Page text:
Despite patients reporting with symptoms relating to fever and respiratory distress, there is growing evidence for the involvement of the cardiovascular system. Patients often exhibit elevated cardiac biomarkers such as cardiac troponin I/T (hs-cTnI/hs-cTnT) (3, 4, 6, 8–11) and N-terminal pro-B-type natriuretic peptide (NT-proBNP) levels (8, 12), which suggest myocardial damage and ventricular/atrial dysfunction. However, the impact of COVID-19 on the vasculature is largely unknown, but there are case reports of viral infection of the endothelium (13), as well as elevated markers of coagulation, such as D-dimer in COVID-19 patients (14), which itself may indicate a significant risk of pulmonary thromboembolism (PTE) in patients.
The focus of this review is to detail the effects of SARS-CoV-2 and COVID-19 disease on the vasculature, whilst discussing the potential direct and indirect mechanisms which lead to endothelial damage and dysfunction. Moreover, we also discuss the pathogenesis of COVID-19 associated thromboembolism and its consequences upon the cardiovascular system and COVID-19 disease progression.
Epidemiology of COVID-19 and Cardiovascular Risk
Patient cohort studies show that there is a large prevalence of patients with COVID-19 who have comorbidities, such as hypertension (17–57% of all patients) and cardiovascular disease (CVD) (11–21% of all patients) (3, 15–17). Patients with hypertension or CAD are not only at greater risk of infection, and admission to hospital, but having one or more of these comorbidities also appears to increase the risk of progression of the disease (15). In a Chinese cohort, it was observed that in COVID-19 patients, 30% of them had hypertension (14). In the non-survivors, the incidence of hypertension was greater than that of survivors (48 vs. 23% of patients), and this was even more pronounced for incident coronary heart disease (24 vs. 1% of patients) (14). Hypertension and pre-existing CVD were also more common comorbidities in patients requiring admission to the intensive care unit (ICU) (18).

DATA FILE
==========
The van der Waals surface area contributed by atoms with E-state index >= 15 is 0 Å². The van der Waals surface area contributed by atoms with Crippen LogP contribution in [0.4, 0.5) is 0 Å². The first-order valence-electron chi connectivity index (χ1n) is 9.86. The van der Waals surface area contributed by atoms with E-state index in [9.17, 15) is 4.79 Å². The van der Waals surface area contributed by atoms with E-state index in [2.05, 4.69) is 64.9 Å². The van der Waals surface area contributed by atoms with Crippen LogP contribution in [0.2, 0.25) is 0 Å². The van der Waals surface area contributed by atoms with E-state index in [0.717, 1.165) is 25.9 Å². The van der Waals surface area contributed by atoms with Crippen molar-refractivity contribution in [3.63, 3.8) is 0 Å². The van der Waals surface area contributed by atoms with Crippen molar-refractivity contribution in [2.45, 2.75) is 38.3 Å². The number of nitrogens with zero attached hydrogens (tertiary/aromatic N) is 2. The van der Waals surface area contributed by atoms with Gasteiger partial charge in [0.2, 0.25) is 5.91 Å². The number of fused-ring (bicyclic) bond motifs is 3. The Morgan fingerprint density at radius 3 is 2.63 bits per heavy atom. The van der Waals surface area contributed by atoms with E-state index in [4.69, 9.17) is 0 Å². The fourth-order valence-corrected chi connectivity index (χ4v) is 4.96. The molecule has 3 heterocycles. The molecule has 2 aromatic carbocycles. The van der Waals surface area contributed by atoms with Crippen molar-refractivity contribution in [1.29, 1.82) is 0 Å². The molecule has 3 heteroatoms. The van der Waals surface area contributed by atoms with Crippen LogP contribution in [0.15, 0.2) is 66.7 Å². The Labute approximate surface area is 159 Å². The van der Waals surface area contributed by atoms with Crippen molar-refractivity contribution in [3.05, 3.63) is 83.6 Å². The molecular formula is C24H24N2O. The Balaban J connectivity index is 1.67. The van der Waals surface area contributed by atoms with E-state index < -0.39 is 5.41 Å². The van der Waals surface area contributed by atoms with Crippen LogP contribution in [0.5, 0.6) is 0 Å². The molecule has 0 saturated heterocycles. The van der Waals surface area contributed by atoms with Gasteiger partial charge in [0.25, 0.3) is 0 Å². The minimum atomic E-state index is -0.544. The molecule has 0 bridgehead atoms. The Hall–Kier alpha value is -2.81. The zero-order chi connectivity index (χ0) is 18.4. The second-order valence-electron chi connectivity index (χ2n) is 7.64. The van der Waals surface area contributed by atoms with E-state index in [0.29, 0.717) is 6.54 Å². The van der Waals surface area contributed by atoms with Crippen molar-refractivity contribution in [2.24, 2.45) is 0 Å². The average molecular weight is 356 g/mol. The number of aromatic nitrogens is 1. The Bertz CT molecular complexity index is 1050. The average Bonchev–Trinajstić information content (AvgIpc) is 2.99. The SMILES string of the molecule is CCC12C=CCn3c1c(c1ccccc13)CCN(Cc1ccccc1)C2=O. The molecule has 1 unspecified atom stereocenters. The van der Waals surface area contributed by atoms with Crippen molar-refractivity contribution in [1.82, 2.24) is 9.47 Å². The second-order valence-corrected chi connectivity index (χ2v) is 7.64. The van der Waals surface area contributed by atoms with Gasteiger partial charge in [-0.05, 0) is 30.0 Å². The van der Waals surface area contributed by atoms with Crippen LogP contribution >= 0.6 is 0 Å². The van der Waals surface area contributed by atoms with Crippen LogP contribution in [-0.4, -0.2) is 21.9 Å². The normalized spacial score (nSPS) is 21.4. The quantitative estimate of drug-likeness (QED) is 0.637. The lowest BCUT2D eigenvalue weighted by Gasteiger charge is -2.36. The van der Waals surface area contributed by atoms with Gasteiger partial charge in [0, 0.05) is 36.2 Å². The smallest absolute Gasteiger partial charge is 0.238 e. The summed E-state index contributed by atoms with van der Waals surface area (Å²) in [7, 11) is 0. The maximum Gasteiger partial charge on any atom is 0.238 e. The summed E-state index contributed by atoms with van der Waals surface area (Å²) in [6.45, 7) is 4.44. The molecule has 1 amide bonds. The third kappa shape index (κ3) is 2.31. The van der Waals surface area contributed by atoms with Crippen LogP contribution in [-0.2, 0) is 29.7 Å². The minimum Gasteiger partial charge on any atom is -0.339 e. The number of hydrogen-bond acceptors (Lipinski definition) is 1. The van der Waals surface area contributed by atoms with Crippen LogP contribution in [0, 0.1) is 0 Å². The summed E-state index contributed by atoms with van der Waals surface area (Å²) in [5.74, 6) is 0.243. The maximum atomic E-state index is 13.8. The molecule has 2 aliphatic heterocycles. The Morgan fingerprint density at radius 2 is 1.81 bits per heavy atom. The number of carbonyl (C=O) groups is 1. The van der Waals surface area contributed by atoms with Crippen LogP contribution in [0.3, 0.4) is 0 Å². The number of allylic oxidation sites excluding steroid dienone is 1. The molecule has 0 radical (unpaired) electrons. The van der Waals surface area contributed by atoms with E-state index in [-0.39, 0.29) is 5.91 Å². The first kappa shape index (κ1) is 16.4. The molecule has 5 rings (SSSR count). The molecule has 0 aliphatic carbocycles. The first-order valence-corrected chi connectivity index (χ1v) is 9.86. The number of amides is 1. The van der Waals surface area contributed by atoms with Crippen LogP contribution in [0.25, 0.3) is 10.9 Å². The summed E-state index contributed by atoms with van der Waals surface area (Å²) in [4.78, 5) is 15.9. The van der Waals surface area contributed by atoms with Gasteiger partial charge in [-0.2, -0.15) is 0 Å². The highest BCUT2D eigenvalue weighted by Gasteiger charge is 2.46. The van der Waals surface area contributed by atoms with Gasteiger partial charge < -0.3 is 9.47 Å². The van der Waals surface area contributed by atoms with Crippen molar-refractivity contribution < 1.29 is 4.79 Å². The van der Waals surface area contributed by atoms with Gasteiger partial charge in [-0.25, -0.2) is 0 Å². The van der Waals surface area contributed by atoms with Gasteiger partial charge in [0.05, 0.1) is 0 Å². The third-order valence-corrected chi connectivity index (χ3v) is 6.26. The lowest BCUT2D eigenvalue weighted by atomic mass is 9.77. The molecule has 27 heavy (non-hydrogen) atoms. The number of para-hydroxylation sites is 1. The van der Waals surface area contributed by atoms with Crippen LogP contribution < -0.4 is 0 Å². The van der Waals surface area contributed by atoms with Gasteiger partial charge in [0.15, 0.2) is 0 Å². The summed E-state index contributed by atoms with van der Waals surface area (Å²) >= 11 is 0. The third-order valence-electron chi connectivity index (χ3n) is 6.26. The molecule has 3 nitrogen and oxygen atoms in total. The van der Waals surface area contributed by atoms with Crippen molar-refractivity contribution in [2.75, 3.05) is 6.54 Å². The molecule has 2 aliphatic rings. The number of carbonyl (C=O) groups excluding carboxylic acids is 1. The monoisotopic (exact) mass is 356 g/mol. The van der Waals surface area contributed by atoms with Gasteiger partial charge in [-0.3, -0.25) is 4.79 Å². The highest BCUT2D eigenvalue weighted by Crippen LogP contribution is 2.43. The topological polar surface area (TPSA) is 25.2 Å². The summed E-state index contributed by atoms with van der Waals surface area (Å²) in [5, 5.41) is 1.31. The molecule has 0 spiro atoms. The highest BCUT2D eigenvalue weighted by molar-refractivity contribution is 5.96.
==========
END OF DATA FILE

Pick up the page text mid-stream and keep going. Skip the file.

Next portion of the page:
The initial evidence of the cardiovascular impact of COVID-19 was provided in cross-sectional cohort studies which observed significantly elevated hs-cTnI and hs-cTnT levels, suggestive of myocardial injury in these patients (14, 18, 19). High levels of these cardiac biomarkers are related to worse prognosis of the disease (19, 20), with a number of studies demonstrating a higher risk of admission to ICU (10), requirement for mechanical ventilation (12), and incidence of arrhythmias and death from COVID-19 (3, 4, 10, 12, 19) in those with elevated circulating hs-cTnI or hs-cTnT levels. Moreover, the mortality risk associated with elevated hs-TnI/T was greater than that observed for advanced age, pre-existing diabetes, respiratory disorders, and CAD (10, 12). The elevations in hs-TnI/T are also associated with elevated levels of NT-ProBNP and C-reactive protein (CRP), suggesting the myocardial injury observed in COVID-19 patients may be linked with ventricular dysfunction and inflammation (12). There are several potential reasons for the elevated cardiac injury observed in COVID-19 patients with worsening outcomes. These include direct viral infection of the myocardium, the use of anti-viral medications (18), the side-effects of the COVID-19 associated cytokine storm (21), or likely a combination of the three. Viral entry is likely, as SARS-CoV-2 is known to enter human cells via binding of the transmembrane protein, the angiotensin-converting enzyme 2 (ACE2) receptor, which is highly expressed in both the lungs and the heart (22). In fact, due to this mechanism of entry, there has been debate on the use and potential benefit of the use of ACE inhibitors in patients with cardiac injury and/or hypertension (23), with the American Heart Association, The Heart Failure Society of America, and the American College of Cardiology publishing a joint consensus statement for the treatment of COVID-19 patients with ACE inhibitors (24).